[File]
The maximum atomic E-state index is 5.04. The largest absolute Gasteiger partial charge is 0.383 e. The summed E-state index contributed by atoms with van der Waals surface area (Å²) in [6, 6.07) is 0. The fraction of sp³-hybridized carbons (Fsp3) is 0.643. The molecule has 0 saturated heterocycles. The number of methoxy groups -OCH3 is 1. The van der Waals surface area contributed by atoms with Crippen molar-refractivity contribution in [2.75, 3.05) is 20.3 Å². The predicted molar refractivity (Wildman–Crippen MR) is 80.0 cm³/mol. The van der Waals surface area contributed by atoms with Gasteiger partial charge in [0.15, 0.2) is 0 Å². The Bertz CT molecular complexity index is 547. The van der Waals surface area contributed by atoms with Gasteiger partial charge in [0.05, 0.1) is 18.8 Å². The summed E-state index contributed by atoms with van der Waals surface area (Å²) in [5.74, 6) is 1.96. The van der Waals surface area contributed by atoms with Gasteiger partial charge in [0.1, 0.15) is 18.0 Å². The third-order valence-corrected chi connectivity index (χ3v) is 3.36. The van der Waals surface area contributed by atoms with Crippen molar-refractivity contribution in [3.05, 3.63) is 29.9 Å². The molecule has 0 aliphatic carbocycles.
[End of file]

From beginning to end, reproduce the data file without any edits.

The maximum atomic E-state index is 5.04. The largest absolute Gasteiger partial charge is 0.383 e. The summed E-state index contributed by atoms with van der Waals surface area (Å²) in [6, 6.07) is 0. The fraction of sp³-hybridized carbons (Fsp3) is 0.643. The molecule has 0 saturated heterocycles. The number of methoxy groups -OCH3 is 1. The van der Waals surface area contributed by atoms with Crippen molar-refractivity contribution in [2.75, 3.05) is 20.3 Å². The predicted molar refractivity (Wildman–Crippen MR) is 80.0 cm³/mol. The van der Waals surface area contributed by atoms with Gasteiger partial charge in [0.15, 0.2) is 0 Å². The Bertz CT molecular complexity index is 547. The van der Waals surface area contributed by atoms with Gasteiger partial charge in [0.05, 0.1) is 18.8 Å². The summed E-state index contributed by atoms with van der Waals surface area (Å²) in [5.74, 6) is 1.96. The van der Waals surface area contributed by atoms with Gasteiger partial charge in [0.1, 0.15) is 18.0 Å². The third-order valence-corrected chi connectivity index (χ3v) is 3.36. The van der Waals surface area contributed by atoms with Crippen molar-refractivity contribution in [3.05, 3.63) is 29.9 Å². The molecule has 0 aliphatic carbocycles.